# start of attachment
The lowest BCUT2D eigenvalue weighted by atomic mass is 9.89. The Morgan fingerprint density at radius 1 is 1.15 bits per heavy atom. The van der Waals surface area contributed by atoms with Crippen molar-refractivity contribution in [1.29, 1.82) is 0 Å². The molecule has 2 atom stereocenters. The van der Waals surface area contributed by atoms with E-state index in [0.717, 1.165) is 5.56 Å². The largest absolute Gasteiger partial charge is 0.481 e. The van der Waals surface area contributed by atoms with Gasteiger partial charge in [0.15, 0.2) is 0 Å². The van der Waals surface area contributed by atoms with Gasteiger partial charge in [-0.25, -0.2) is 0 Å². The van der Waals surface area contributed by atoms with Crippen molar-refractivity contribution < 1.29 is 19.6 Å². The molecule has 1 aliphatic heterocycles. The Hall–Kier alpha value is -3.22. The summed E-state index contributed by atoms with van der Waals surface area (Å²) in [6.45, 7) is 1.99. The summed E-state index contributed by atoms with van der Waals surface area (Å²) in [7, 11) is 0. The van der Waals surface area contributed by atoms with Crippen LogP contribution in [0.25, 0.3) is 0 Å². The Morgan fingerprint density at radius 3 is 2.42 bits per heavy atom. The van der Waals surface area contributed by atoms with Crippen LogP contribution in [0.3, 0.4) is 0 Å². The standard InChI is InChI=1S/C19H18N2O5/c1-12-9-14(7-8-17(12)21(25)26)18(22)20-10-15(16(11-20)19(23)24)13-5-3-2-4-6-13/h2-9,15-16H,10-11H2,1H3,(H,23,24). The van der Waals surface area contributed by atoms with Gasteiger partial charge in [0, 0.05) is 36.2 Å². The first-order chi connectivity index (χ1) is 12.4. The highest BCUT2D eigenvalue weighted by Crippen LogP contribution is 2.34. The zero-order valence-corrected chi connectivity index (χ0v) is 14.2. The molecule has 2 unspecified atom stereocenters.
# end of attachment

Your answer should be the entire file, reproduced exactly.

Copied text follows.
The lowest BCUT2D eigenvalue weighted by atomic mass is 9.89. The Morgan fingerprint density at radius 1 is 1.15 bits per heavy atom. The van der Waals surface area contributed by atoms with Crippen molar-refractivity contribution in [1.29, 1.82) is 0 Å². The molecule has 2 atom stereocenters. The van der Waals surface area contributed by atoms with E-state index in [0.717, 1.165) is 5.56 Å². The largest absolute Gasteiger partial charge is 0.481 e. The van der Waals surface area contributed by atoms with Gasteiger partial charge in [0.15, 0.2) is 0 Å². The van der Waals surface area contributed by atoms with Gasteiger partial charge in [-0.25, -0.2) is 0 Å². The van der Waals surface area contributed by atoms with Crippen molar-refractivity contribution < 1.29 is 19.6 Å². The molecule has 1 aliphatic heterocycles. The Hall–Kier alpha value is -3.22. The summed E-state index contributed by atoms with van der Waals surface area (Å²) in [6.45, 7) is 1.99. The summed E-state index contributed by atoms with van der Waals surface area (Å²) in [7, 11) is 0. The van der Waals surface area contributed by atoms with Crippen LogP contribution in [0.25, 0.3) is 0 Å². The Morgan fingerprint density at radius 3 is 2.42 bits per heavy atom. The van der Waals surface area contributed by atoms with Crippen LogP contribution in [0.3, 0.4) is 0 Å². The standard InChI is InChI=1S/C19H18N2O5/c1-12-9-14(7-8-17(12)21(25)26)18(22)20-10-15(16(11-20)19(23)24)13-5-3-2-4-6-13/h2-9,15-16H,10-11H2,1H3,(H,23,24). The van der Waals surface area contributed by atoms with Gasteiger partial charge in [0, 0.05) is 36.2 Å². The first-order chi connectivity index (χ1) is 12.4. The highest BCUT2D eigenvalue weighted by Crippen LogP contribution is 2.34. The zero-order valence-corrected chi connectivity index (χ0v) is 14.2. The molecule has 2 unspecified atom stereocenters.